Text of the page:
Markets, Productivity, and Happiness in a Historical Perspective

“If a Man Eats Not, Neither Can He Work,” How a Gilded Age liberal program of sanitary and food reform did away with the labor theory of value

Chassonnery-Zaigouche Cleo, University of Cambridge
Maas Harro, University of Lausanne

Session From Sweatshops to Thrifty Households: the substitution of household management for factory reform in the American Progressive Era Authors: Cléo Chassonnery-Zaïgouche (CRASSH, Cambridge, UK) and Harro Maas (CWP, UNIL, Switzerland) This session examines the period from roughly 1880 until 1930 in the United States, in which the labor theory of value was replaced with a marginalist or neoclassical theory of value. This intellectual shift in the economics profession was embedded in a much larger process of socio-economic change. A combination of liberal businessmen, economists, and to, a large extent, women scientists shifted focus of social change from factory to the household: discourses on work and production conditions in tenement dwellings (the so-called sweatshop system) was displaced by discourses about (women) consumption and the efficient management of the household. A social conflict between labor and capital became reframed in terms of individual responsibilities and family values for which Benjamin Franklin’s Art of Virtue was taken as its poster-boy. Family values of thrift and frugality became major pillars for the health and wealth of the Nation. In our paper, “If a Man Eats Not, Neither Can He Work,” How a Gilded Age liberal program of sanitary and food reform did away with the labor theory of value, we examine how a collaboration of liberal businessmen-economists and women sanitary scientists used research in nutrition sciences to argue against salary increases and labor reform. The separation of debates about wages and work conditions by debates about family values became most visible at the Chicago World Fair of 1893: While anti-sweatshop activists campaigned for labor reform in downtown Chicago, nutrition research financed by liberal reformers was presented at the World Fair itself as essential to the moral economy of the household and the state.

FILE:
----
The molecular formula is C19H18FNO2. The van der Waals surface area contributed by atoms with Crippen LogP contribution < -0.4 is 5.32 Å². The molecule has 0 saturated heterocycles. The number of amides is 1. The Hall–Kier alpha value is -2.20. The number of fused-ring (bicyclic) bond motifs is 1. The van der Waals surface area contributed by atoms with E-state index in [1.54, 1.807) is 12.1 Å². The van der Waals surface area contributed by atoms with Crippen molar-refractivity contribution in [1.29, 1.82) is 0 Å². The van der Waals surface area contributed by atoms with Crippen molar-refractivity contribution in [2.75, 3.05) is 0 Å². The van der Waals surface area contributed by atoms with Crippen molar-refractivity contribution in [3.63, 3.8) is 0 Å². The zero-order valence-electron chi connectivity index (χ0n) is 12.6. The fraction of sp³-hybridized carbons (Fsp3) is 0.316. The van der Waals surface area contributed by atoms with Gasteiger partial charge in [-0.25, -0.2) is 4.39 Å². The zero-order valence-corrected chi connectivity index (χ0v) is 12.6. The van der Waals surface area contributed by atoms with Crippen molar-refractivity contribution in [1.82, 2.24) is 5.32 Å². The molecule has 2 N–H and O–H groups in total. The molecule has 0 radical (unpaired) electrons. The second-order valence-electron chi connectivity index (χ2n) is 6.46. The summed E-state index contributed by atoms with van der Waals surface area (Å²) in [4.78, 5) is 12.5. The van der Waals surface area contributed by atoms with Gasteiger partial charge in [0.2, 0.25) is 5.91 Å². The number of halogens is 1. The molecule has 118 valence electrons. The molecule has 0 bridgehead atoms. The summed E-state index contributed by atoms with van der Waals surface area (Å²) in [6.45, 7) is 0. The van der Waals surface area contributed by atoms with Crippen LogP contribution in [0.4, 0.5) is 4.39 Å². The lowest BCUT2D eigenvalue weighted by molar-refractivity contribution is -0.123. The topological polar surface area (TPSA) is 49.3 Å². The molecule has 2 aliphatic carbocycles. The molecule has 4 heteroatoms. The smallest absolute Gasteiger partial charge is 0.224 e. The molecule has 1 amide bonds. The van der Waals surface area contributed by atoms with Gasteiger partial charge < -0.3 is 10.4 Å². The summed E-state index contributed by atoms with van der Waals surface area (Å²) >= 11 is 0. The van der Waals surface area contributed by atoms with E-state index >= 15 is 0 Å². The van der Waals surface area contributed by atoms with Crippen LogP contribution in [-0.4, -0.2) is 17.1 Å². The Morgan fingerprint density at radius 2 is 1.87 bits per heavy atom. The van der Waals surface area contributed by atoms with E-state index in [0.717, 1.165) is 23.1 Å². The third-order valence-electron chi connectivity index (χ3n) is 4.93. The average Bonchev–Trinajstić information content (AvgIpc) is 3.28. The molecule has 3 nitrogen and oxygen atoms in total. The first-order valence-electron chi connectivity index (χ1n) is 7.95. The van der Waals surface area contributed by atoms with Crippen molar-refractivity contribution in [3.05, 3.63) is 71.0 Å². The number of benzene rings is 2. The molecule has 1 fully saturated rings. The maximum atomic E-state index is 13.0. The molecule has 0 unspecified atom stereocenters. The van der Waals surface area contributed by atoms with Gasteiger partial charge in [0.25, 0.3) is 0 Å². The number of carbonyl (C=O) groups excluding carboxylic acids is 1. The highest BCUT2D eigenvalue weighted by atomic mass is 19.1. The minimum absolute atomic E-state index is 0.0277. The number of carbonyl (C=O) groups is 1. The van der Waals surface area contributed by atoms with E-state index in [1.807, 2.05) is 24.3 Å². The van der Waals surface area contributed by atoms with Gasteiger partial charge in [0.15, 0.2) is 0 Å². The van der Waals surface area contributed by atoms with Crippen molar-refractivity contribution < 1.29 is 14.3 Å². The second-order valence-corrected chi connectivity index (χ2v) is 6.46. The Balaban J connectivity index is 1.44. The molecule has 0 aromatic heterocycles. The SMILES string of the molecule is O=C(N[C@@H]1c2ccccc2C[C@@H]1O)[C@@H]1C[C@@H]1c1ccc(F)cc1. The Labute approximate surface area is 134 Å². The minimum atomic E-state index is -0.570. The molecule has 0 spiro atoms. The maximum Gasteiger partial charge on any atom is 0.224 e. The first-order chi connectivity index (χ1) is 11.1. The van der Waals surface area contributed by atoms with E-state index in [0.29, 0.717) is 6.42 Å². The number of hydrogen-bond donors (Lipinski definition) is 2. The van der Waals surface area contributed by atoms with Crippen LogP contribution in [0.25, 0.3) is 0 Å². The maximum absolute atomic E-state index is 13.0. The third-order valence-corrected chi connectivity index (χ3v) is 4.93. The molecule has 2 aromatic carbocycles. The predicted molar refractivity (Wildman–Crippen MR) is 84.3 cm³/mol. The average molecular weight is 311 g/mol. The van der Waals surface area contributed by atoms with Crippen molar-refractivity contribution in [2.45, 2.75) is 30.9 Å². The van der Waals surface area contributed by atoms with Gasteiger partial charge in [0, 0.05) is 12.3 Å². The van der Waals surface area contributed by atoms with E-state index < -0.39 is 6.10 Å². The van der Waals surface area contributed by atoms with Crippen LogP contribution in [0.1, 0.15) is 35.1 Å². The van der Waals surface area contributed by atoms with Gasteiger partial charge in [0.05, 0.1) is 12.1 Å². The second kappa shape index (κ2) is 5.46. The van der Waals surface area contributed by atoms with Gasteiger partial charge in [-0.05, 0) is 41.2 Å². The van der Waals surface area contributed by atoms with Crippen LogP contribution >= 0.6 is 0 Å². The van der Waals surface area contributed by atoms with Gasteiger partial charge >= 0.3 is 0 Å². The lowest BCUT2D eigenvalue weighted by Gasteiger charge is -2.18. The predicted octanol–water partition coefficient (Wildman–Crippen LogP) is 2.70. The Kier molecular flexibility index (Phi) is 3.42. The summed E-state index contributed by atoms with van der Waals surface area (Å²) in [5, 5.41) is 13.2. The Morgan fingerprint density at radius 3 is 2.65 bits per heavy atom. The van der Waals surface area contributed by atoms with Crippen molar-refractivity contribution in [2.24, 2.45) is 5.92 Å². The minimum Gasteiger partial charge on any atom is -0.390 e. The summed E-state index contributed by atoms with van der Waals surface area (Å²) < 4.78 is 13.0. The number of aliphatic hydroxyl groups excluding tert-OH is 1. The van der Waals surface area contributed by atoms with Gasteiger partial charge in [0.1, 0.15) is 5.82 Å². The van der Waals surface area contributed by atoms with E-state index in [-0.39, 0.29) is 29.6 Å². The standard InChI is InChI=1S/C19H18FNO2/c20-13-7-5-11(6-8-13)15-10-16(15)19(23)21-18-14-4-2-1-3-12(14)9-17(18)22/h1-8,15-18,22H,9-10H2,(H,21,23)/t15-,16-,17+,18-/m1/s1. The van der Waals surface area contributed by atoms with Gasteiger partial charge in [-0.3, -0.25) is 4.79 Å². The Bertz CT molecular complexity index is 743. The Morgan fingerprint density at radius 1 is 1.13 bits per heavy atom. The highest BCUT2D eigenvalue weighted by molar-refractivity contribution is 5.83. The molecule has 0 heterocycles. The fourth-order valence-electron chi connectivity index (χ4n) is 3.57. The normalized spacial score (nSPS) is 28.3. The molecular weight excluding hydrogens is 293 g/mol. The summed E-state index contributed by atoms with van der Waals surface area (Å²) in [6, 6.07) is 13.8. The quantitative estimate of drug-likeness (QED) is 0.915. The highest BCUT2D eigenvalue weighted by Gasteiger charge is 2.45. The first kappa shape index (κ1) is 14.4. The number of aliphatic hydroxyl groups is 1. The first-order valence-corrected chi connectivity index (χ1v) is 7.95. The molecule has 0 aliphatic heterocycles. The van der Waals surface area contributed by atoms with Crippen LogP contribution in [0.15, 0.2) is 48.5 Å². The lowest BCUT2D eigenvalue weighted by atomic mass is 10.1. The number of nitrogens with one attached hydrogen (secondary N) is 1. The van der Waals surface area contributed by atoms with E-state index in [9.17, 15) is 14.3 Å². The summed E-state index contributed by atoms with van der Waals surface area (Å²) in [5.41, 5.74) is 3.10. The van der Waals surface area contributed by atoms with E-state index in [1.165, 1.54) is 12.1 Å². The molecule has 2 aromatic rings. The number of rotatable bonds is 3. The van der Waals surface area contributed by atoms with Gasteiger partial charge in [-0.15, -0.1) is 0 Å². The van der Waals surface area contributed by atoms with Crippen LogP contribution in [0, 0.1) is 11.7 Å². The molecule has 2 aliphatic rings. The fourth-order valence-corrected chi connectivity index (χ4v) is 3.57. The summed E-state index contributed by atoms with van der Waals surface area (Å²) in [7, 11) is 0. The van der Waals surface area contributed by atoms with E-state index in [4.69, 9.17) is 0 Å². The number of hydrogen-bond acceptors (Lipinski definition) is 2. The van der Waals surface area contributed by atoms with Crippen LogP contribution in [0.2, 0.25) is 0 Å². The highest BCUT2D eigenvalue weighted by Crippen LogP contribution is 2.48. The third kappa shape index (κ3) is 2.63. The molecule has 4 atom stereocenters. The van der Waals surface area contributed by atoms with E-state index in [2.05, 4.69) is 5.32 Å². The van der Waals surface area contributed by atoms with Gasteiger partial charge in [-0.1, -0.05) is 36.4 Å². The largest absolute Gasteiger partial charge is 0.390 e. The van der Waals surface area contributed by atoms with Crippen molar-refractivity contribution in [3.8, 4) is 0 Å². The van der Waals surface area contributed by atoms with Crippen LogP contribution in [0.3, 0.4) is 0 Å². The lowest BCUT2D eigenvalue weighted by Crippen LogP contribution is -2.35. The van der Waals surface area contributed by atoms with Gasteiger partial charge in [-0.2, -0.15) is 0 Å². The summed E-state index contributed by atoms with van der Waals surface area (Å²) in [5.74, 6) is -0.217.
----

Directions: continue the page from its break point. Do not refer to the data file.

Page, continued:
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Keywords: sweatshop, labor theory of value, wages, needs